For one thing, praising effort, rather than intelligence or talent, will help kids develop more resilience and value ongoing process over instant results. Judicious applications of “good try!” go much farther than repetitions of “you’re brilliant and amazing!” Dweck’s other strategies involve a similar focus on process and progress. Unsurprisingly, when we believe we can change and improve, we are far more likely to work at developing talent, instead of assuming we’ve either got it or we don’t, an unscientific and self-defeating way of thinking that has done a lot of people needless harm. Dweck and her colleagues show that our life’s passion isn’t a fully-formed thing out there waiting for us, or an inborn, immutable quality, but rather it comes as the result of patient and persistent efforts.

via Stanford News

Related Content:

What Is Procrastination & How Can We Solve It? An Introduction by One of the World’s Leading Procrastination Experts

What Are the Keys to Happiness?: Take “The Science of Well-Being,” a Free Online Version of Yale’s Most Popular Course

Why Incompetent People Think They’re Amazing: An Animated Lesson from David Dunning (of the Famous “Dunning-Kruger Effect”)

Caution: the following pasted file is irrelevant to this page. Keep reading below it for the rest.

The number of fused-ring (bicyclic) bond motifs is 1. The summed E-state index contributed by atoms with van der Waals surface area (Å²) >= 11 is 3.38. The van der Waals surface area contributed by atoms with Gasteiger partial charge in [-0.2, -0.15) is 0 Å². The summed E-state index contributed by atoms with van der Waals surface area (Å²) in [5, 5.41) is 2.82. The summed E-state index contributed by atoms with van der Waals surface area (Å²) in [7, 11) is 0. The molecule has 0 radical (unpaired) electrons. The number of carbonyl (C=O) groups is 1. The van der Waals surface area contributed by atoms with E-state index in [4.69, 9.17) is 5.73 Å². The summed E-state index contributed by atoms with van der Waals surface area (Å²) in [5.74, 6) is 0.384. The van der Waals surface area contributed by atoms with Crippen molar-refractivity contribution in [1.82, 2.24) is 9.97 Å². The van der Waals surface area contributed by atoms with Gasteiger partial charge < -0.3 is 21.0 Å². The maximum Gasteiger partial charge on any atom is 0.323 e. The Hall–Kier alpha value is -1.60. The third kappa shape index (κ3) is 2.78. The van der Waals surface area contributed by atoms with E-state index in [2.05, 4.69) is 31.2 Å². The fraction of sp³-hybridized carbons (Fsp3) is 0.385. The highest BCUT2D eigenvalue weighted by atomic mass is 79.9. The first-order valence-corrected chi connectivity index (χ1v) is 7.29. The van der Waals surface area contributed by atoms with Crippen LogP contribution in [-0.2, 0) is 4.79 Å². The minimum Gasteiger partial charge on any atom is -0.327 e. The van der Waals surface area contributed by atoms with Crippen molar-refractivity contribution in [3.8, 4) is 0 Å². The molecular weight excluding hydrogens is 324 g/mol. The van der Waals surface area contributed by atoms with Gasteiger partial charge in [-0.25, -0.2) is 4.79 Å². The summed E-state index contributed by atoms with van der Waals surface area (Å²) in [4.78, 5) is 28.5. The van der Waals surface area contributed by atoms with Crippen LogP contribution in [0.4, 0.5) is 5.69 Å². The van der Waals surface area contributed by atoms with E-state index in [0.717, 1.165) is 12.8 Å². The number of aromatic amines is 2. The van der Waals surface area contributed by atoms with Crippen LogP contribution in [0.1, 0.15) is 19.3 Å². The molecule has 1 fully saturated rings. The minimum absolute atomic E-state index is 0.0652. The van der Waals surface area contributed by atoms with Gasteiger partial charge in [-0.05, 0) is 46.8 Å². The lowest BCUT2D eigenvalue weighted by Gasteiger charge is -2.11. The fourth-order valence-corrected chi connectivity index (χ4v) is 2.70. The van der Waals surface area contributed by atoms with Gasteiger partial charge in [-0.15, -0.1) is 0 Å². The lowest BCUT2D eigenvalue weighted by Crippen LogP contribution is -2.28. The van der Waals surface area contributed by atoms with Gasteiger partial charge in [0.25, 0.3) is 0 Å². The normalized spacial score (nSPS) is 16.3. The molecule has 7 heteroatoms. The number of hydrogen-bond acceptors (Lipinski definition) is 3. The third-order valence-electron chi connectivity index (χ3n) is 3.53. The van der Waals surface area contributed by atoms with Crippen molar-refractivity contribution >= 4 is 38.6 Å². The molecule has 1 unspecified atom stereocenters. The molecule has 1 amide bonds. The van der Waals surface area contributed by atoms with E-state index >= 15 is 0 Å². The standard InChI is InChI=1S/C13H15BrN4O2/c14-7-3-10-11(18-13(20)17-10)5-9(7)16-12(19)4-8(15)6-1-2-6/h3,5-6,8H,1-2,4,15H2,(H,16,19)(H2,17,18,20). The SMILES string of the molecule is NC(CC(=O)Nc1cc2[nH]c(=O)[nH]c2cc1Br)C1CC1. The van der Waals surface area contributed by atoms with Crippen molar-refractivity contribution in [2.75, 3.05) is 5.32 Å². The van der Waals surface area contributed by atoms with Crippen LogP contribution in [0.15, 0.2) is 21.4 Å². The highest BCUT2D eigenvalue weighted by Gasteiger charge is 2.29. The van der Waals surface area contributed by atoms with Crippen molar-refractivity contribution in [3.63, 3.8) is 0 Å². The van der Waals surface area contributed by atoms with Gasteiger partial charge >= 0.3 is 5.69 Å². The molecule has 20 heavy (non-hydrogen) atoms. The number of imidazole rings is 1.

Josh Jones is a writer and musician based in Durham, NC. Follow him at @jdmagness

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  • Lim WT says:

    Open Culture, hi — It would seem that there has been some research into the growth mindset and the results are not as encouraging as your article would suggest:

    Education research often calls traits like delaying gratification “noncognitive” factors. These are personal traits not related to intelligence that many researchers believe can be molded to enhance outcomes. The marshmallow test is the foundational study in this work. And today, you can see its influence in ideas like growth mindset and grit, which are also popular psychology ideas that have influenced school curricula (namely in the guise of “character education” programs.)

    Growth mindset is the idea that if students believe their intelligence is malleable, they’ll be more likely to achieve greater success for themselves. A lot of research and money has gone into teaching this mindset to kids, in the hope that it can be an intervention to decrease achievement gaps in America.

    The state of the evidence on this idea is frustrating. Recently, a huge meta-analysis on 365,915 subjects revealed a tiny positive correlation between growth mindset educational achievement (in science speak, the correlation was .10 — with 0 meaning no correlation and 1 meaning a perfect correlation).

    “That’s inconsequentially small,” Roberts says. Interventions to increase mindset were also shown to work, but limply. The average effect size (meaning the average difference between the experimental and control groups) was just .08 standard deviations. That’s barely a nudge. (If you click here you can visualize what an effect size that small looks like.) It’s hard to know if the time and money that goes into growth mindset interventions is worth it.